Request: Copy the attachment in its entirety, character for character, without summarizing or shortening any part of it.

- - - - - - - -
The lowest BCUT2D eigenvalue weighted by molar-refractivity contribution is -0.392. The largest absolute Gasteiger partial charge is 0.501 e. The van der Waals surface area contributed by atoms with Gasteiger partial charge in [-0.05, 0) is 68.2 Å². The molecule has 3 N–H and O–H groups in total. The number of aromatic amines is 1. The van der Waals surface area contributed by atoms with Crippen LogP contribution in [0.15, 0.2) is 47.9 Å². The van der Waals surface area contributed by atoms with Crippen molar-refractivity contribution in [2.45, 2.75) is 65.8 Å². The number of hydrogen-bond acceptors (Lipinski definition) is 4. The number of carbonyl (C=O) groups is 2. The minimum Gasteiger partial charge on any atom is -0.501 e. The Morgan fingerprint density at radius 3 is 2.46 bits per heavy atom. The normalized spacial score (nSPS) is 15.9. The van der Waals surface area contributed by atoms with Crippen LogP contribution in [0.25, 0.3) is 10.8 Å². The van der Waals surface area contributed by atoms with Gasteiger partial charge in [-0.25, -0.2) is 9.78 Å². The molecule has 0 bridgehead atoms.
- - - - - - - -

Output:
The lowest BCUT2D eigenvalue weighted by molar-refractivity contribution is -0.392. The largest absolute Gasteiger partial charge is 0.501 e. The van der Waals surface area contributed by atoms with Gasteiger partial charge in [-0.05, 0) is 68.2 Å². The molecule has 3 N–H and O–H groups in total. The number of aromatic amines is 1. The van der Waals surface area contributed by atoms with Crippen LogP contribution in [0.15, 0.2) is 47.9 Å². The van der Waals surface area contributed by atoms with Crippen molar-refractivity contribution in [2.45, 2.75) is 65.8 Å². The number of hydrogen-bond acceptors (Lipinski definition) is 4. The number of carbonyl (C=O) groups is 2. The minimum Gasteiger partial charge on any atom is -0.501 e. The Morgan fingerprint density at radius 3 is 2.46 bits per heavy atom. The normalized spacial score (nSPS) is 15.9. The van der Waals surface area contributed by atoms with Crippen LogP contribution in [0.25, 0.3) is 10.8 Å². The van der Waals surface area contributed by atoms with Gasteiger partial charge in [-0.25, -0.2) is 9.78 Å². The molecule has 0 bridgehead atoms.